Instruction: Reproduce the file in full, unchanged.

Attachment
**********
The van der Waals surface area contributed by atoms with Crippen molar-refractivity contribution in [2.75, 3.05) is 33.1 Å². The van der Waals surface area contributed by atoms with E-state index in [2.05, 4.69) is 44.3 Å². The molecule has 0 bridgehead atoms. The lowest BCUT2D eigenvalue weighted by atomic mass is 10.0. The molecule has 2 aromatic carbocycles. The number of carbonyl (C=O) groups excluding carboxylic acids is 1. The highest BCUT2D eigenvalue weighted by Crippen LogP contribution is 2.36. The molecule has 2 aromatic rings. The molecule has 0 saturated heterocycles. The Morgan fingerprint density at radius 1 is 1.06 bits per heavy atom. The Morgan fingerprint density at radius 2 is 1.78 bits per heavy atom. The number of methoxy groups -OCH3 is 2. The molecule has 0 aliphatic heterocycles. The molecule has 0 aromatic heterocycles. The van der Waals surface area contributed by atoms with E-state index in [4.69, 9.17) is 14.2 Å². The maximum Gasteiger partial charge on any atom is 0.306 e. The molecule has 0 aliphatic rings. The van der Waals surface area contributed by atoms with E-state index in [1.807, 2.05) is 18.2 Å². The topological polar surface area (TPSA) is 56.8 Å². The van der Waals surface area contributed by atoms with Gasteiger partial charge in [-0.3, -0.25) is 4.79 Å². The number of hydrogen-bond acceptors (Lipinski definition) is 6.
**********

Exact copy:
The van der Waals surface area contributed by atoms with Crippen molar-refractivity contribution in [2.75, 3.05) is 33.1 Å². The van der Waals surface area contributed by atoms with E-state index in [2.05, 4.69) is 44.3 Å². The molecule has 0 bridgehead atoms. The lowest BCUT2D eigenvalue weighted by atomic mass is 10.0. The molecule has 2 aromatic carbocycles. The number of carbonyl (C=O) groups excluding carboxylic acids is 1. The highest BCUT2D eigenvalue weighted by Crippen LogP contribution is 2.36. The molecule has 2 aromatic rings. The molecule has 0 saturated heterocycles. The Morgan fingerprint density at radius 1 is 1.06 bits per heavy atom. The Morgan fingerprint density at radius 2 is 1.78 bits per heavy atom. The number of methoxy groups -OCH3 is 2. The molecule has 0 aliphatic heterocycles. The molecule has 0 aromatic heterocycles. The van der Waals surface area contributed by atoms with E-state index in [4.69, 9.17) is 14.2 Å². The maximum Gasteiger partial charge on any atom is 0.306 e. The molecule has 0 aliphatic rings. The van der Waals surface area contributed by atoms with E-state index in [1.807, 2.05) is 18.2 Å². The topological polar surface area (TPSA) is 56.8 Å². The van der Waals surface area contributed by atoms with Gasteiger partial charge in [-0.3, -0.25) is 4.79 Å². The number of hydrogen-bond acceptors (Lipinski definition) is 6.